Western civilization is at a critical juncture. According to U.S. Congressman Brad Sherman, a member of the United States House Science Committee, the unprecedented capabilities of emerging biotechnologies have set the stage for a technological revolution which he has referenced as analogous only to the development of nuclear technology. That our culture has indeed reached an ethical crossroads is evidenced by the following statements made by American congressmen at a “nano-policy roundtable” held in 2006: “Now, like my colleagues, I do not have any answers. Rather, I hope to identify some of the questions. I know that the right time to start thinking about these questions is now. . . . What is the definition of a human?” (U.S. Congressman Brad Sherman).96 And “We are talking about a suite of technologies that are going to revolutionize the way we do things and how we live. And the questions are ‘How will that happen?’ and ‘What will we do as this unfolds?’ (Marty Spritzer, speaking on behalf of Representative Sherwood Boehlert, chairman of the House Science Committee).97
What are the policy implications of the emerging medical technologies? The courts are demanding both definitions and laws. Christian bioethicist, Nigel Cameron, the president and cofounder of the Institute on Biotechnology & the Human Future, has stated, “The problem is brought into ready focus by the manner in which bioethics has essentially emerged as the conjoined twin of bio-policy.” He goes on to predict that two terms will dominate public policy in the 21st century—trans-humanism and eugenics.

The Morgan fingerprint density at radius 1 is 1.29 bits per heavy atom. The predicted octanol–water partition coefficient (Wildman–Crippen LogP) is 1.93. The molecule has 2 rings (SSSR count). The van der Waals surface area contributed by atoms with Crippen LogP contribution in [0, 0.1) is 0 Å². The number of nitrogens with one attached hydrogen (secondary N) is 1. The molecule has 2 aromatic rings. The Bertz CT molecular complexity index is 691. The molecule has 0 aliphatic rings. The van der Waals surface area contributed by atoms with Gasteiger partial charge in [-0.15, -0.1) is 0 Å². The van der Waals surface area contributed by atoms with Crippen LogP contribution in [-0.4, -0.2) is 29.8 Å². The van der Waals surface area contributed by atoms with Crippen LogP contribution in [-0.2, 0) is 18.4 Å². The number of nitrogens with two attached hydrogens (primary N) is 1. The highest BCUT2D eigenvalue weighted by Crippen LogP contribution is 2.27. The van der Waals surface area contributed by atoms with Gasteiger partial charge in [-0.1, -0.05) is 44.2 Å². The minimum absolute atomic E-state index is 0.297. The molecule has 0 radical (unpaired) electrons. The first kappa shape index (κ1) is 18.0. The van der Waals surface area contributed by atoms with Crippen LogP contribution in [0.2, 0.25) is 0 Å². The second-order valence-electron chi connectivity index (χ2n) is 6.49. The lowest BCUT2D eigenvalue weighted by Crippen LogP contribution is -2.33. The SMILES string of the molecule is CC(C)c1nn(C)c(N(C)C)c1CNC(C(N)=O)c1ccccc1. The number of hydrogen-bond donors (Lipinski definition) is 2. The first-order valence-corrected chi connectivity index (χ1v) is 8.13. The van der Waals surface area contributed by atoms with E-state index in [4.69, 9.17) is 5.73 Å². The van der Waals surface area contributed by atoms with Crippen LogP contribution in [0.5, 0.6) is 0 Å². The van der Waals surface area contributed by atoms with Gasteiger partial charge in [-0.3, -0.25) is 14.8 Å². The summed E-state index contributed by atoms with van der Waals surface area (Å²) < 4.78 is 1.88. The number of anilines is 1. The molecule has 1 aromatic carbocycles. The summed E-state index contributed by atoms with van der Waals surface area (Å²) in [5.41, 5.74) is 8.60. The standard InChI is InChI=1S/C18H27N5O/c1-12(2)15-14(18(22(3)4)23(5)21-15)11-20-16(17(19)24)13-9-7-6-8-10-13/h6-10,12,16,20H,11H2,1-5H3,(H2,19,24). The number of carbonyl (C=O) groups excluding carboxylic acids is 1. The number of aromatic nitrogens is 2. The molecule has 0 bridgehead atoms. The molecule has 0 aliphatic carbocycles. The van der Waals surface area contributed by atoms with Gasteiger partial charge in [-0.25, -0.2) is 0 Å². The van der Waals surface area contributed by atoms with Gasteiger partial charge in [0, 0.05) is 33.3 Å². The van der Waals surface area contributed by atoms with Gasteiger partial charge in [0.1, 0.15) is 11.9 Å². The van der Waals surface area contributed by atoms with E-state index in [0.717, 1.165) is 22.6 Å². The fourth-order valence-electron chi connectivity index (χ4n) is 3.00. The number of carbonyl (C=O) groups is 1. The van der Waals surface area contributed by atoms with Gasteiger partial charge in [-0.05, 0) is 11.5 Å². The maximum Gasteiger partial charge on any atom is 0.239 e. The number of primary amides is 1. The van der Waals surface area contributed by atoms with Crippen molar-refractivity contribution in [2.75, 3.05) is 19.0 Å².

Who lives and who dies? Who benefits from our finite medical resources? Whose lives may be sacrificed in order that others may live? If only “persons” benefit, who qualifies as a “person”? The questions have been posed, but their answers require a deeper look into the nature of ethics, policy, ideas, and actions.
In the 20th century it was sufficient for Right to Life advocates to focus on being anti-abortion. But this single focus will not be sufficient in light of the new “killing fields” of the 21st century. Our role in advocating Personhood is to facilitate, educate, and disseminate a biblical worldview within the Church, leading to a response within the larger grassroots pro-life movement, one that will place our policy and strategy soundly on the biblical foundation of the whole range of issues embodied in the phrase “sanctity of life,” one that will stand the tests of time and fickle public opinion and defend human dignity beyond our present age. It is no longer just about abortion.
Because we bear the image of God, all humankind—by extension every human life—possesses a “special-ness,” a unique value and worth that demands respect and legal protection. Each human life, from its earliest stage of development, is a unique Person who bears God’s likeness and deserves the same protection under law that is afforded all other “persons” in our society. For this reason all human life must be respected and protected in law.
This respect is due regardless of the manner of conception, whether through the marital act or through a heinous act of rape or incest; whether the egg is fertilized “in vitro” (IVF) or through the “ex utero” process of somatic cell nuclear transfer (SCNT), otherwise know as cloning. Regardless of the manner, age, or degree of disability or dependency, a human life has immeasurable worth in the eyes of God—an inestimable, intrinsic value that must be acknowledged by the culture and protected in its code of law.
94 Ray Kurzweil, The Singularity is Near (Penguin Books, 2005), p. 11.
95 Michael J. Sleasman, ”The Center for Bioethics & Human Dignity,” n.d., http://cbhd.org/content/thinking-through-technology-part-i (accessed 11 March 2010).
96 Nanoscale: Issues and Perspectives for the Nano Century,edited by Nigel M. de S. Cameron and M. Ellen Mitchell (John Wiley & Sons, 2007), p. 9.
97 Ibid., p. 4.